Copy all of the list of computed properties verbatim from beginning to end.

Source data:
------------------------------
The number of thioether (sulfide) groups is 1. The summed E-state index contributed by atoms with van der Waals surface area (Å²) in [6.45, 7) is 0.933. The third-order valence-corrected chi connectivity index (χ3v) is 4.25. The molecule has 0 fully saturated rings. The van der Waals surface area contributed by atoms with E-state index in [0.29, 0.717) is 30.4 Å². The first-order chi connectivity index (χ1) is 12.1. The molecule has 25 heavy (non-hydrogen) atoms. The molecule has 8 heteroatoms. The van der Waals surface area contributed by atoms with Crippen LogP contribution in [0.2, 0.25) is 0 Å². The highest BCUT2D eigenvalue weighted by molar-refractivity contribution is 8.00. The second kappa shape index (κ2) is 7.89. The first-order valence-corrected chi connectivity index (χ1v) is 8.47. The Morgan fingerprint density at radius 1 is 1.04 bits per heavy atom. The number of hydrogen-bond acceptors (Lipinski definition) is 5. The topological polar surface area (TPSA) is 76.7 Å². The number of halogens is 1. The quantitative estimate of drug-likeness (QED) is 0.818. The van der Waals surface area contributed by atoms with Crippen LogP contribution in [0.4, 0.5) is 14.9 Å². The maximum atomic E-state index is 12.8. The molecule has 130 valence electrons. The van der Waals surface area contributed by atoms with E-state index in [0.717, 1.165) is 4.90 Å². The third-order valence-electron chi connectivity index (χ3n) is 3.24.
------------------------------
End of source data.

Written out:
The number of thioether (sulfide) groups is 1. The summed E-state index contributed by atoms with van der Waals surface area (Å²) in [6.45, 7) is 0.933. The third-order valence-corrected chi connectivity index (χ3v) is 4.25. The molecule has 0 fully saturated rings. The van der Waals surface area contributed by atoms with E-state index in [0.29, 0.717) is 30.4 Å². The first-order chi connectivity index (χ1) is 12.1. The molecule has 25 heavy (non-hydrogen) atoms. The molecule has 8 heteroatoms. The van der Waals surface area contributed by atoms with Crippen LogP contribution in [0.2, 0.25) is 0 Å². The highest BCUT2D eigenvalue weighted by molar-refractivity contribution is 8.00. The second kappa shape index (κ2) is 7.89. The first-order valence-corrected chi connectivity index (χ1v) is 8.47. The Morgan fingerprint density at radius 1 is 1.04 bits per heavy atom. The number of hydrogen-bond acceptors (Lipinski definition) is 5. The topological polar surface area (TPSA) is 76.7 Å². The number of halogens is 1. The quantitative estimate of drug-likeness (QED) is 0.818. The van der Waals surface area contributed by atoms with Crippen LogP contribution in [0.4, 0.5) is 14.9 Å². The maximum atomic E-state index is 12.8. The molecule has 130 valence electrons. The van der Waals surface area contributed by atoms with E-state index in [0.717, 1.165) is 4.90 Å². The third-order valence-electron chi connectivity index (χ3n) is 3.24.